A retired postal worker from Old Bridge died after his sister-in-law served him a lethal cocktail of pineapple juice, maraschino cherries and antifreeze, State Police said yesterday.

Maryann Neabor, 53, a certified emergency medical technician, was charged yesterday morning with murder, accused of poisoning Jonathan Neabor, 58, last Wednesday while he was visiting her home in Shamong Township in the Pine Barrens of Burlington County. He died Friday.

Her husband, Michael Neabor, 54, was home during his brother's visit but has not been implicated in the slaying, said trooper Stephen Jones, a State Police spokesman.

Jonathan Neabor was single and had no children. Investigators think financial gain was a possible motive in the killing, Jones said.

"He had some assets in stocks and bonds," said Jones, who added that investigators were also trying to confirm preliminary information they received about an insurance policy.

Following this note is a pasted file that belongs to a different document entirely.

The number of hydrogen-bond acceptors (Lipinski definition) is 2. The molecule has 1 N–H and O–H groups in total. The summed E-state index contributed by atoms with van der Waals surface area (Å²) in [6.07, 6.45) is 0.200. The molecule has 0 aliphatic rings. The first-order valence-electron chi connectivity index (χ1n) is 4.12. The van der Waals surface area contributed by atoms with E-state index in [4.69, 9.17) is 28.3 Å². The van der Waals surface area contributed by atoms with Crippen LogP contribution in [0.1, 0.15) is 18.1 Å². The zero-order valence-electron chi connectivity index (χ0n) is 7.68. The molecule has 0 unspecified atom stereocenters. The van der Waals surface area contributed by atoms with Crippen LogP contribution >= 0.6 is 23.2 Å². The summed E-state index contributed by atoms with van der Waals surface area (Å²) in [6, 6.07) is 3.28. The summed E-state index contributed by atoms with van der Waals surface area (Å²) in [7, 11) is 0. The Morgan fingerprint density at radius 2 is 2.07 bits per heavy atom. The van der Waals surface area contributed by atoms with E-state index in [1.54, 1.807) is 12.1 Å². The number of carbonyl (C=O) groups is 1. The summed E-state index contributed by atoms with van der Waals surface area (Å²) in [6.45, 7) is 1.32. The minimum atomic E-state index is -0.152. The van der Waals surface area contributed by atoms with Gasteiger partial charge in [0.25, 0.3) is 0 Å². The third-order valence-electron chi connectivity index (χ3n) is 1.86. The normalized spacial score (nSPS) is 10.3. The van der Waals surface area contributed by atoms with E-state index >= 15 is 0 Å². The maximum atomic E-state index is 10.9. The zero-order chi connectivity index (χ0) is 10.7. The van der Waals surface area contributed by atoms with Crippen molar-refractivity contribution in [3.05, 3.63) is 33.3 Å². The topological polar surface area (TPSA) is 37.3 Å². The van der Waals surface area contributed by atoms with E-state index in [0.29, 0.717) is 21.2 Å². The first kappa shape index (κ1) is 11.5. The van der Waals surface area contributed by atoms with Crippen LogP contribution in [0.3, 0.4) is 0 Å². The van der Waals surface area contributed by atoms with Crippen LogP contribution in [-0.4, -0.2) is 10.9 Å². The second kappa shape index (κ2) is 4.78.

In Old Bridge, the victim's friends and neighbors were in stunned disbelief yesterday. They described Neabor as a soft-spoken bachelor who collected old records and wrote a newsletter column for his former union, the National Association of Letter Carriers.

"He was the nicest man you'd ever want to meet. This man was lovely," said Eileen Metelski, one of his neighbors on Austin Avenue.

Another neighbor, Bob Tanne, who worked alongside Neabor at the Elizabeth Post Office for more than 20 years before both retired, had begun to worry when his friend did not show up Thursday for an outing to a Somerset Patriots baseball game.

Tanne said he was "shocked and hurt" when he heard the news yesterday.

In Shamong Township, some of the people who know Maryann Neabor described her as a kindly woman who had served on the town's rescue squad and lectured schoolchildren on the dangers of illegal drugs.

One of her neighbors, Eileen Gomez, said Maryann Neabor helped her obtain her CPR certification.

"She always seemed like she wanted to help," Gomez said. "This is a terrible, horrible thing to be charged with."